This is a difficult thing to do.
My bum is sore on the desk chair. I’m tight in the shoulder blades. I feel like my arthritic cricket-knuckles are refusing to tap the keys.
I have to write about a Hawthorn victory – in a preliminary final. A win to the enemy, by less than a kick.
But I have to do it.
I have to resist the temptation to decry a Grand Final between Thatcherite Hawthorn and the un-football Dockers and find a way to barrack for one of them. I have to resist the temptation that footy is nothing more than silly blokes chasing around a leather ball which means absolutely nothing. That would be mean-spirited of me and suggest that I remain as out of whack with the universe as Travis Varcoe (now there was a coincidental prediction).
I have to be careful not to spit bile in the direction of Hawthorn (like all things in this Universe, a gift from God), nor to forget the previous eleven matches. I have to be bigger than that and admit that Jeff was right all along. I might have to celebrate Sean Burgoyne and his influence on what was a fantastically tight and tense contest, a game of surge and counter-surge, albeit riddled with errors (from both sides), and certainly not the greatest game ever.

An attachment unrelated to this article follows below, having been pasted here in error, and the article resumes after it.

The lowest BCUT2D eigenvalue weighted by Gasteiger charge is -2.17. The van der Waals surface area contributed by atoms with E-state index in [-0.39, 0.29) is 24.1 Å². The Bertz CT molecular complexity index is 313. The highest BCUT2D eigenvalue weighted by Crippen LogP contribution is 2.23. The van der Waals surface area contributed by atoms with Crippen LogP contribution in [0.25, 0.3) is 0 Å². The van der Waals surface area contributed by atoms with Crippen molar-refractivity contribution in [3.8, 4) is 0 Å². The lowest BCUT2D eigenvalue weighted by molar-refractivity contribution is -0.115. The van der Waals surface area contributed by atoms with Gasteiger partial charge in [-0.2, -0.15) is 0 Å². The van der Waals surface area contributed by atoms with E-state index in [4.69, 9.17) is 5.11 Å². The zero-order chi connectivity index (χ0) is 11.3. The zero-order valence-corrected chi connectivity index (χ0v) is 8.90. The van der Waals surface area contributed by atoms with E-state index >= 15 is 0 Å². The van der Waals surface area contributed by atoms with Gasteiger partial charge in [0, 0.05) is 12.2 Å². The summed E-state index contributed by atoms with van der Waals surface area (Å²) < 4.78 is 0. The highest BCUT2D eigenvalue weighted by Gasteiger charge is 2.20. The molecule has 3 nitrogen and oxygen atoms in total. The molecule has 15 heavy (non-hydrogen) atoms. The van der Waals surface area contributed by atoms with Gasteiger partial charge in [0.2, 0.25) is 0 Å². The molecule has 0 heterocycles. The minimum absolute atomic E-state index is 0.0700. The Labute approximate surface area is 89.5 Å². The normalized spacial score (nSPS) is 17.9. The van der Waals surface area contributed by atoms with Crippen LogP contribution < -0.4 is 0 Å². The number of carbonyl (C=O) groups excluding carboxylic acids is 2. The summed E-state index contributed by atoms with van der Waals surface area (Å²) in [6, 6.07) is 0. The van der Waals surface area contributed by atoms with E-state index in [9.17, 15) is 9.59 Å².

Do I have to do this? Do I have to sit here for a day and write this crud?
Friday evening. It has rained throughout the day. Good. But The Handicapper and I put down the umbrella walking from Jolimont Station to the MCG gates.
I feel like it is an absolutely 50-50 game, but I will not be surprised if the Cats win it. The Hawks are so over-rated.
We make our way to the Committee Room as guests of the MCC, a lovely invitation to receive, thanks very much to A.P. Sheahan. But for all of the delightful welcoming, and the presence of friends Gideon and Charlotte Haigh, and Martin and Polly Flanagan, I have a slight sense of unease. What’s a working class boy from the Queensland bush doing in the MCC Committee Room on preliminary final night? What would Fidel say? What would Reg Hickey say? I take comfort in the fact that Manning Clark would have been there for the feed and the booze and the football and the chat. Which is pretty much why everyone is here.
The Handicapper has taken only a passing interest in the footy this season, mainly because she is not pregnant, and because she wearied of the various media themes very quickly. It’s interesting to hear medical people speak of the Essendon saga. And then to go to Auskick at the Brunswick Street Oval and hear the take of the legal fraternity. (Barrister-central in downtown Fitzroy).
A.P. Sheahan is amusing at the mic, and the panelled walls and grand old photos make us all feel very happy with life. I do like a “hear, hear” from time to time – very MCC.
But we’re all waiting the next instalment of the Geelong-Hawthorn story – and what a place for it. A spot in the Grand Final beckons.